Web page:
Whether miraculously resurrected or incorrectly pronounced dead, Jahi McMath’s fate now rests in the hands of a California jury.
In 2013, after a routine tonsil surgery, then-13 year old Jahi McMath suffered cardiac arrest and was declared brain dead by the Children’s Hospital in Oakland, California, the Daily Mail reports.
The accepted medical indicators of brain death are “coma, absence of brainstem reflexes, and apnea.” California law seconds this medical opinion, stating that brain death is when someone experiences “irreversible cessation of all functions of the entire brain, including the brain stem.”
The conflict reached the court. California Superior Court Judge Evelio Grillo negotiatedfor both parties to reach a settlement by permitting the hospital to write a death certificate, but allowing Jahi’s family to remove her to another hospital while she was still attached to life support.
Jahi has remained on life support for four years in New Jersey, where hospitals are required to keep patients on life support if the family religiously objects to a brain death ruling. There, as the New Yorker documents, New Jersey doctors have worked tirelessly to preserve Jahi’s life.
Since then, Jahi has defied her death verdict.
From spring of 2014 to 2016, Jahi’s family released a plethora of videos showing her responding to touch and commands. In one video, Jahi twitched her feet when her mother, Nailah Wakefield, touched them with ice.
“Jahi responds to cold stuff,” Wakefield narrated in the background. “I don’t understand how a brain dead person can do that.”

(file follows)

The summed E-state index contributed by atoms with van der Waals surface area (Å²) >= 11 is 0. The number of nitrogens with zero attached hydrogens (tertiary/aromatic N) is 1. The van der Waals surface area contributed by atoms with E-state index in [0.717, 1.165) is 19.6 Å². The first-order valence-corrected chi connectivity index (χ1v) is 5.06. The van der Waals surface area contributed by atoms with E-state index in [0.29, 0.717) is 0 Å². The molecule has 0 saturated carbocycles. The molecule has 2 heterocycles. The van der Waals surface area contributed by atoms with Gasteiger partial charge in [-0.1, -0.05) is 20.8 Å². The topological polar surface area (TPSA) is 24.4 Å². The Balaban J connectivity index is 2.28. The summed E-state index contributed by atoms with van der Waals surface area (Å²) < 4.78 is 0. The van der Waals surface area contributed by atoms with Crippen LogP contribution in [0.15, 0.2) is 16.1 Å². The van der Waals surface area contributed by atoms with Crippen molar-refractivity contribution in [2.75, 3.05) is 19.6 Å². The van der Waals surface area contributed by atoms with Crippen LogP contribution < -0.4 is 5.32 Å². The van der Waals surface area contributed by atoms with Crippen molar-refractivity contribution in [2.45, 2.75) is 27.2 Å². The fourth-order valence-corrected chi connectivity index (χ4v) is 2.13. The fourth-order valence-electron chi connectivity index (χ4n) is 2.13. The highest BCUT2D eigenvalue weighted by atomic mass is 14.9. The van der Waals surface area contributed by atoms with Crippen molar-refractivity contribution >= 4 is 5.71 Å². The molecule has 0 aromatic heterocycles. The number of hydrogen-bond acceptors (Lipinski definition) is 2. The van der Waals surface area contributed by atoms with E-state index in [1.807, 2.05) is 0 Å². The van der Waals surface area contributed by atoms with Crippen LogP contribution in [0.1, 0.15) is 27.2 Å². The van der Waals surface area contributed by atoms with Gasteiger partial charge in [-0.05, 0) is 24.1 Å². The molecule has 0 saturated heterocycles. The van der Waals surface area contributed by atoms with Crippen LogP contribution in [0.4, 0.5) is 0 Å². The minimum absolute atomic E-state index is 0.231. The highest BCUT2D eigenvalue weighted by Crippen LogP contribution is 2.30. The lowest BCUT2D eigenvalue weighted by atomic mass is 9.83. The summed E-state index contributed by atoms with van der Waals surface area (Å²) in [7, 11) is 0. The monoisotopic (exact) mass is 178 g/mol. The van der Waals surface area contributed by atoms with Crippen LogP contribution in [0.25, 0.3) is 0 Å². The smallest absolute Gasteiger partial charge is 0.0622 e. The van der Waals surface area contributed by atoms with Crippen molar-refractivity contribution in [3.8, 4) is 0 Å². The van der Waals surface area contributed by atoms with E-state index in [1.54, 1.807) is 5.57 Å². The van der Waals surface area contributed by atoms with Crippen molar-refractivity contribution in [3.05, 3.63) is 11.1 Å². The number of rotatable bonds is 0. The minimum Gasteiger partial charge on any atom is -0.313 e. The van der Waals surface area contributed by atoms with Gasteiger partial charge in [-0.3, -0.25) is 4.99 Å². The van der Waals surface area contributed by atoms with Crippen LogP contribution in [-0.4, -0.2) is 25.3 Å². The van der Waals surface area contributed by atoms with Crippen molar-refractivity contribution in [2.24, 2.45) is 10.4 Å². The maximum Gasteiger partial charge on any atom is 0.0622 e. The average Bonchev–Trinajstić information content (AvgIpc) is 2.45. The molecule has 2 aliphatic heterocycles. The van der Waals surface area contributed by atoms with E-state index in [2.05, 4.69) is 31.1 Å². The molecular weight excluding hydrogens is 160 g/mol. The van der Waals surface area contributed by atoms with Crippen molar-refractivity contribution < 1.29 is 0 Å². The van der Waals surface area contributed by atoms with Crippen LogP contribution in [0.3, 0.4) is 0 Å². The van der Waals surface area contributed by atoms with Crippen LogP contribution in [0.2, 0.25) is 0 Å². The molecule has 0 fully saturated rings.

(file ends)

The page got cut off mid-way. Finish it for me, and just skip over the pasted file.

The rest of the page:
Although initially skeptical of Jahi’s case, retired expert neurologist Dr. Alan Shewmon later agreed with the girl’s family. After an extensive examination, he testified that Jahi is an “extremely disabled but very much alive teenage girl.”
Another doctor testified that this supposedly deceased girl experienced her first period while she was on life support in New Jersey, something that would not happen to a person who is dead.
The Daily Mail reports that in September of 2017, a California judge recognized and ruled that Jahi may, in fact, be alive.
The case will be settled soon by a jury verdict, beginning with the initial hearing on March 18 with the hospital, Jahi’s family and the judge.
Is Jahi brain dead, and consistently showing signs of life by mere coincidence? Was she correctly pronounced dead by the California hospital, and miraculously resurrected under the constant care of the New Jersey hospital? Or perhaps, either by accident or by will, were the California doctors wrong? Mistakes happen, but life is too precious to be gambled with.
Source: Life News